Saint Bustier has had such great emails and marketing that I had gotten all excited about it. Sadly, the preview yesterday didn’t live up to my expectations. Not only that, but for me it felt like a perfect illustration of the issues within the full bust clothing market. If you haven’t signed up for the preview, the store should be open to everyone at midnight GMT on the 22nd. Until then, you’ll have to be content with my opinion!
Saint Bustier isn’t a brand new clothing brand — basically, they find pieces that work for full busts and sell them through their store. It does look like they have some pieces which are exclusively theirs which are scattered throughout the site. On the surface, this is a great idea. After all, everyone has experienced the frustration of trying on everything in the store just to find out that nothing zips or buttons up over your chest. The idea of having someone do that for you is fabulous and a great business model.
However, I found myself being underwhelmed by the selection and totally overwhelmed by the prices. Here’s an example that illustrates all of my issues at once:
Take these two dresses:
Image via Saint Bustier
Image via BiuBiu
One of these dresses is $66 and comes from a company that designs exclusive for full busted women, and one is $440 and can be found in any high end department store. They are both basic work dresses that would make great wardrobe staples. Which one is from Saint Bustier?
If you guessed the first one, you’re correct. It’s a Kay Unger dress that while cut generously, is still standard sizing and can be found lots of places. The Biu Biu dress is designed and cut for full busted women, while the Kay Unger dress just happens to have some extra room in the chest. As a full busted woman, I’d rather give my hard earned money to a brand that designs for me rather than a designer who just happens to have an item that fits me.
Part of me feels bad about writing this review, because Saint Bustier had such great early marketing and I really wanted to fall in love with their stuff. I also naturally want to love anyone who is making shopping easier for full busted women. I still think the idea is great, but until their range of clothing is expanded in terms of price and actual full bust design I don’t think I’ll be a customer.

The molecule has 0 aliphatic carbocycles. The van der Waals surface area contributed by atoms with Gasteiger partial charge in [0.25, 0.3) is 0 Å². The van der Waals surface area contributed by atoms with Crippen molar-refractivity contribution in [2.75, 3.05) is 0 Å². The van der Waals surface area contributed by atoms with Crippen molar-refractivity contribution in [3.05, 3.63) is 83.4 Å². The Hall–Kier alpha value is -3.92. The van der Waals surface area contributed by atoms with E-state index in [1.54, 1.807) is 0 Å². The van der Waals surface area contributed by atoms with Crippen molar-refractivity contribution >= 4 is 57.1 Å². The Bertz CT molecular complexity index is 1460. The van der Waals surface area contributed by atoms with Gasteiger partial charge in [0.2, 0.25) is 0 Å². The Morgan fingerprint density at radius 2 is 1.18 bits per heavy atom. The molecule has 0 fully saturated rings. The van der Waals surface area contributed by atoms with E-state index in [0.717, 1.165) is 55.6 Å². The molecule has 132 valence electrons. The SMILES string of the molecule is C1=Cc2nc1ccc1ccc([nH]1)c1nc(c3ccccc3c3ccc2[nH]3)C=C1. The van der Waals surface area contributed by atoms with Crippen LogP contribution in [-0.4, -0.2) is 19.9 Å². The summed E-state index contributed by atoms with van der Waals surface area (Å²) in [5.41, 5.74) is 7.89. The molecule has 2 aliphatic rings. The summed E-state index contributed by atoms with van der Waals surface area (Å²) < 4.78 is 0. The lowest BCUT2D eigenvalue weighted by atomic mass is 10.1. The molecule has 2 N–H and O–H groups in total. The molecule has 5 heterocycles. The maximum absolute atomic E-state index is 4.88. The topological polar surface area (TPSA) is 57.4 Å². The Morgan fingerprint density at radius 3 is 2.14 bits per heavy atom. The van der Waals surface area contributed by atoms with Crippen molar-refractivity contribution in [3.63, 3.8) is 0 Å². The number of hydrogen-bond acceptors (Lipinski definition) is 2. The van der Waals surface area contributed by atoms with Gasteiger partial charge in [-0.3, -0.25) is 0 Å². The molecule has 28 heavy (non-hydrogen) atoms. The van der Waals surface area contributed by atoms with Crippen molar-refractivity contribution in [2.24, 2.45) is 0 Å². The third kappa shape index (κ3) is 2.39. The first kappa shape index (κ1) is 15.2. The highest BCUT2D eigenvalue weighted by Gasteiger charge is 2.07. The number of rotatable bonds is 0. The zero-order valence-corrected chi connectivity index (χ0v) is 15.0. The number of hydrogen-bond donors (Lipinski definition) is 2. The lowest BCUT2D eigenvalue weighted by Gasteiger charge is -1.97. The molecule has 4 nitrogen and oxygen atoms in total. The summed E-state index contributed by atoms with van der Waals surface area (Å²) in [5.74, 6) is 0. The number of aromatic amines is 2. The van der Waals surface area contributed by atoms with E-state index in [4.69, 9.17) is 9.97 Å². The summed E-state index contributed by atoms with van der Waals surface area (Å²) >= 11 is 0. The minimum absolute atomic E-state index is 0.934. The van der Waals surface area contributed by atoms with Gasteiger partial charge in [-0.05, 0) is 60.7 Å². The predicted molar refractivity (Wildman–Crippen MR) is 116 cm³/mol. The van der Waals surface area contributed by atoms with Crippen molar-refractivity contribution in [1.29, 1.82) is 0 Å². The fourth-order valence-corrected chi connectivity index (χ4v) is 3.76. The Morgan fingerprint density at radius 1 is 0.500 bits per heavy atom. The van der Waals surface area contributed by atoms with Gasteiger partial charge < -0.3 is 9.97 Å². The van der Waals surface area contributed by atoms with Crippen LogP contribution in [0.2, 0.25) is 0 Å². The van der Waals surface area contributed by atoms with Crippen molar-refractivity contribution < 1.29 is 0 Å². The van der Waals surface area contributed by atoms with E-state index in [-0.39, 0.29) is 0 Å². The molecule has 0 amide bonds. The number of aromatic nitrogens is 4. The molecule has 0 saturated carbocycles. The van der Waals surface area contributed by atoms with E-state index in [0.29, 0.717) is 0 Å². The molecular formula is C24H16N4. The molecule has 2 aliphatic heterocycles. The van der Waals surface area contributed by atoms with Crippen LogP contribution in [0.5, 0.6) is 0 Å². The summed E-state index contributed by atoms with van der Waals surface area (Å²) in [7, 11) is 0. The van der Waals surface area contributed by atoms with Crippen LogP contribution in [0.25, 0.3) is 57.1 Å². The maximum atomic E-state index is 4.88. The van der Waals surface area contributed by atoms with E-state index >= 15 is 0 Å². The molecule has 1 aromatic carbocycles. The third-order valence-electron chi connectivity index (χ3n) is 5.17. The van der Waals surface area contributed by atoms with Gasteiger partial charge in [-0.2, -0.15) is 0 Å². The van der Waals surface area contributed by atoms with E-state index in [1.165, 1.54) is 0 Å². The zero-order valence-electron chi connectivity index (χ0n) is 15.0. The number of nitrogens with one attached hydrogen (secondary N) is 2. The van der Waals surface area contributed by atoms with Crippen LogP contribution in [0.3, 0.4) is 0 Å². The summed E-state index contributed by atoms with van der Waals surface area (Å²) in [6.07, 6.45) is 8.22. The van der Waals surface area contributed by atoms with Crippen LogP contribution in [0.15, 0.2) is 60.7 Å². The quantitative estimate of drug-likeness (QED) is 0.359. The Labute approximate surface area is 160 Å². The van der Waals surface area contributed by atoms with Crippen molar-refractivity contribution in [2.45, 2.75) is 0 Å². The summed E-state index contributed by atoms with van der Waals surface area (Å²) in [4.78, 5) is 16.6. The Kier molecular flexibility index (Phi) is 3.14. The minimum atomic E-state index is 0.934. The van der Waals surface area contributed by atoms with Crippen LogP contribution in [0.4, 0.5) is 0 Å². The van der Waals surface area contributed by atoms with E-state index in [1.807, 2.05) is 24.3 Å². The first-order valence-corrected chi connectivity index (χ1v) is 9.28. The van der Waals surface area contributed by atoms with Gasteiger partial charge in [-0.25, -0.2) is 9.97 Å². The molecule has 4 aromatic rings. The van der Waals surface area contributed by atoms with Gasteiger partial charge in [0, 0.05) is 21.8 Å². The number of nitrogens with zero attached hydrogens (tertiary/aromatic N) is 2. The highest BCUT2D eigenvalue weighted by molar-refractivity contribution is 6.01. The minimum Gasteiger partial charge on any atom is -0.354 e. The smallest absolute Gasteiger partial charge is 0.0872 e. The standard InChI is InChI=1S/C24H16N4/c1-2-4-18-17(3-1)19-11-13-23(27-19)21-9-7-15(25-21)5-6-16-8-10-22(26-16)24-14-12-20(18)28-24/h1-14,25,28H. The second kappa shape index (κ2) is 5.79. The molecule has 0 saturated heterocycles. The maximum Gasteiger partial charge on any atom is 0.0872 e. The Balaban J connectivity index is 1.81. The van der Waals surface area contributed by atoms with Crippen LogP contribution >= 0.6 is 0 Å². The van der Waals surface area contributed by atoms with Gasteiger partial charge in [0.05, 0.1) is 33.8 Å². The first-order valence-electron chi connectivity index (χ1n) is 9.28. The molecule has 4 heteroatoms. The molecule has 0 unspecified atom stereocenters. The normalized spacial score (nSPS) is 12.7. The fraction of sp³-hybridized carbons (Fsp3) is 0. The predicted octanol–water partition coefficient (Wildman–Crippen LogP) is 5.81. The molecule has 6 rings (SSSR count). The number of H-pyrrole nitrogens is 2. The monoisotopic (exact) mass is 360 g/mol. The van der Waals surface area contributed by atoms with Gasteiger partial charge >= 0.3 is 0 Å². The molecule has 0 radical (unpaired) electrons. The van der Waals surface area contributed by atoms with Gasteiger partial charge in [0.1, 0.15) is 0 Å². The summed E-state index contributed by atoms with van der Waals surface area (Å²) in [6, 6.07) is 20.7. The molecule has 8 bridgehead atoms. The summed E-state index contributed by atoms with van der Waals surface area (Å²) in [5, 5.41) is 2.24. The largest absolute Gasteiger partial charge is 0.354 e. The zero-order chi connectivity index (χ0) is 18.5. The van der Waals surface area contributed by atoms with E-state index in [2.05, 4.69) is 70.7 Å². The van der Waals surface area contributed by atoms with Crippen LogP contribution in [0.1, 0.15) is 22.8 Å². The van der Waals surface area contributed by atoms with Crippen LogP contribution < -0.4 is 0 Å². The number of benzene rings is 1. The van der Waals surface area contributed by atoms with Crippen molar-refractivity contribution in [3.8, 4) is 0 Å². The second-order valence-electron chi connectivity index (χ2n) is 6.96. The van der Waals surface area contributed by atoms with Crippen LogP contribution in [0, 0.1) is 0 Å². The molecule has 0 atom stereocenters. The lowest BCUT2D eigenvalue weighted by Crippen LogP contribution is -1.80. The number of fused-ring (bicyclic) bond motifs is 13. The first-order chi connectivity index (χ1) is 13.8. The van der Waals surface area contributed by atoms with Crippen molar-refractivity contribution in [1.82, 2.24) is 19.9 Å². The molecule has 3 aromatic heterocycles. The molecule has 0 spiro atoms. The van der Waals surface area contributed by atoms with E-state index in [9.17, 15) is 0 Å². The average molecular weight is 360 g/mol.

Edited to add some more thoughts from other bloggers that I’ve heard since this post went up a few hours ago:
Sweets, the author the Sweet Nothings NYC blog (which I love and highly recommend) says this: “I’m curious about who their ideal customer is. The up-to-date website, the facebook campaign, the friendly tone all led me to expect younger and more affordable clothing. This seems almost like someone curated a collection from, say, Neiman Marcus or Saks, so that a busty shopper who would like to shop there doesn’t have to do as much legwork.”
Darlene, creator of Campbell and Kate shirts and the Hourglassy blog says this:
“1. I had pretty low expectations based on their giant claims and the predecessor site of one of their founders,, so I was pleasantly surprised by what I found. 2. I agree with Sweets about the Saks-type target customer, and I think this is a welcome addition to the current landscape. Some of the styles struck me as fresh. I loved the Erna suede motorcycle jacket, the drape neck dress and the Claude dress . . . each has nice details and touches.
3. They have chosen pieces with features that I try to point out as good for full busts. For instance, the Erna jacket has (1) a zipper front; and (2) fabric panels. I’d have to try it on in person to see if it not only closes over the boobs but actually does so without smashing them flat, but these are two design features that are good for us. The Claude dress has power mesh around the bust and arms. Some of their necklines surprise me, but that should make Brittany of Thin & Curvy happy after her most recent blog post.
4. I get your point of buying from people who sew specifically for us, but here are some of the benefits that I see of their model: (a) no one wants to be pigeon-holed, and this curated approach says, “There is mainstream fashion out there for you, and we are bringing it to you.” The biggest drawback that I see in trying to market to full-busted women is the challenge of avoiding the full-bust ghetto. Although most of us in this group are happy to shop at specialty stores, the average woman on the street doesn’t want to be restricted to specialty stores, and to the especially uninformed about bra sizes, “full-bust stores” sounds too much like “plus-size”; (b) if this company is successful in showing that there is a demand for full-busted clothing from mainstream designers, then it can use its influence to encourage more designs and production. Already they have “private label” exclusives (although not that many), which means they have paid a designer to create something specifically for them, specifically for us. I would LOVE to see them develop similar relationships with other designers we admire. My dream would be “Reiss for St. Bustier”!”
Darlene also rightly pointed out that this idea started with Dbusted and has been tried before.
What do you think of the Saint Bustier offerings? Leave your opinions in the comments!